William Kentridge on Drawing.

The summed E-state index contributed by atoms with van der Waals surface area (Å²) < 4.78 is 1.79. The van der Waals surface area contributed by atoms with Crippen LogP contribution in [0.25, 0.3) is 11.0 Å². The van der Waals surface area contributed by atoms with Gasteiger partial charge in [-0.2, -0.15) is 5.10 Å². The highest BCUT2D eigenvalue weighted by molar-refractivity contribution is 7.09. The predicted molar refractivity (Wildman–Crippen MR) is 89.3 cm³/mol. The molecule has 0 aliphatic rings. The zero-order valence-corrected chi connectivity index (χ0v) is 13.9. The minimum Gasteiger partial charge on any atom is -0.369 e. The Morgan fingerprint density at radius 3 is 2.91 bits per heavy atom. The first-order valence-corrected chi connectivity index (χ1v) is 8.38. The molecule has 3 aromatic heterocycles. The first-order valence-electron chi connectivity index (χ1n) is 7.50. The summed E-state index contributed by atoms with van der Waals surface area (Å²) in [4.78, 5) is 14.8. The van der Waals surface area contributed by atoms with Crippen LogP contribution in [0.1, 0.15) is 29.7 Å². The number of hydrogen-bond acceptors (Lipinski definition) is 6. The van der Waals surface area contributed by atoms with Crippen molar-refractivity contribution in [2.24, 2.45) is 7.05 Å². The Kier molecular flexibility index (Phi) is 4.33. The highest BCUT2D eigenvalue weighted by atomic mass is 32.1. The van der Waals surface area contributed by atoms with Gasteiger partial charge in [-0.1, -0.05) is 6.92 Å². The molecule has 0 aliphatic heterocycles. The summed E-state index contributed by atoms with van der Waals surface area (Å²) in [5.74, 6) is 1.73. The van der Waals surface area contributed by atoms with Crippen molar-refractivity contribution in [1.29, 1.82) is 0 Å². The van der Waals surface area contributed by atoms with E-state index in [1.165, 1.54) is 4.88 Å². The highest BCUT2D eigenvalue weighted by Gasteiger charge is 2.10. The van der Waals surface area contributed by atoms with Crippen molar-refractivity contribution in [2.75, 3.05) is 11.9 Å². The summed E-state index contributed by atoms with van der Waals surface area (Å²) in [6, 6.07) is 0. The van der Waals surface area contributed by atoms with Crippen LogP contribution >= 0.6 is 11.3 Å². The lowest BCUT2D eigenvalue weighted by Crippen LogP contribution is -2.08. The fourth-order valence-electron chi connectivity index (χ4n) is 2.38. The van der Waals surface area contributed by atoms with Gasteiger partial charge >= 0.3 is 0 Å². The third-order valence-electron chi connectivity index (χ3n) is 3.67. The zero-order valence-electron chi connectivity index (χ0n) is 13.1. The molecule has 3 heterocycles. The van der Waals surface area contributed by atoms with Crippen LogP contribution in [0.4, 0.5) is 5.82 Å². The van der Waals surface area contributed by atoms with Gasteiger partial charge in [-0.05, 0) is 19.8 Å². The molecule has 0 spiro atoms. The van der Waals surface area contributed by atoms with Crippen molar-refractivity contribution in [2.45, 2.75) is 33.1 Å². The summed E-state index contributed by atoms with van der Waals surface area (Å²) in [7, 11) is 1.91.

What does it mean to say that something is a drawing – as opposed to a fundamentally different form, such as a photograph? First of all, arriving at the image is a process, not a frozen instant. Drawing for me is about fluidity. There may be a vague sense of what you are going to draw but things occur during the process that may modify, consolidate or shed doubts on what you know.  So drawing is a testing of ideas; a slow-motion version of thought.  It does not arrive instantly like a photograph. The uncertain and imprecise way of constructing a drawing is sometimes a model of how to construct meaning. What ends in clarity does not begin that way. (Kentridge as cited in Cameron, 1999, p. 8)

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